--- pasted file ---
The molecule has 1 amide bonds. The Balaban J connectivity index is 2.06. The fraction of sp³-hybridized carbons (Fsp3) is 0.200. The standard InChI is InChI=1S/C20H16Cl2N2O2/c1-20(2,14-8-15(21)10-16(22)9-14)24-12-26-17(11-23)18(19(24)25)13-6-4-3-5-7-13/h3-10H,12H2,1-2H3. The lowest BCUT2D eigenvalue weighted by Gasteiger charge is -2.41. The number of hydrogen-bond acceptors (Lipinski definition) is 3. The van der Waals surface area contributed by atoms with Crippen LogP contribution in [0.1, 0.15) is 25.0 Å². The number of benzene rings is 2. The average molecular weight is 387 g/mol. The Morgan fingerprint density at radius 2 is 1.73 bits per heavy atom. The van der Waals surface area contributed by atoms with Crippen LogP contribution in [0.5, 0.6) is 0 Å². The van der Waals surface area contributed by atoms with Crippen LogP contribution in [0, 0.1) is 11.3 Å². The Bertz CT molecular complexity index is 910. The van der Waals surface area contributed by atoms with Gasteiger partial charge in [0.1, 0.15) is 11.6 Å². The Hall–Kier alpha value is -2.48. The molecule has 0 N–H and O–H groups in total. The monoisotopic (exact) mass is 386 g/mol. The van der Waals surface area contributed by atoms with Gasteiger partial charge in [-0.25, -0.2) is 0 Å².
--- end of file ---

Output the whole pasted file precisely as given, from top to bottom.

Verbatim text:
The molecule has 1 amide bonds. The Balaban J connectivity index is 2.06. The fraction of sp³-hybridized carbons (Fsp3) is 0.200. The standard InChI is InChI=1S/C20H16Cl2N2O2/c1-20(2,14-8-15(21)10-16(22)9-14)24-12-26-17(11-23)18(19(24)25)13-6-4-3-5-7-13/h3-10H,12H2,1-2H3. The lowest BCUT2D eigenvalue weighted by Gasteiger charge is -2.41. The number of hydrogen-bond acceptors (Lipinski definition) is 3. The van der Waals surface area contributed by atoms with Crippen LogP contribution in [0.1, 0.15) is 25.0 Å². The number of benzene rings is 2. The average molecular weight is 387 g/mol. The Morgan fingerprint density at radius 2 is 1.73 bits per heavy atom. The van der Waals surface area contributed by atoms with Crippen LogP contribution in [0.5, 0.6) is 0 Å². The van der Waals surface area contributed by atoms with Crippen LogP contribution in [0, 0.1) is 11.3 Å². The Bertz CT molecular complexity index is 910. The van der Waals surface area contributed by atoms with Gasteiger partial charge in [0.1, 0.15) is 11.6 Å². The Hall–Kier alpha value is -2.48. The molecule has 0 N–H and O–H groups in total. The monoisotopic (exact) mass is 386 g/mol. The van der Waals surface area contributed by atoms with Gasteiger partial charge in [-0.25, -0.2) is 0 Å².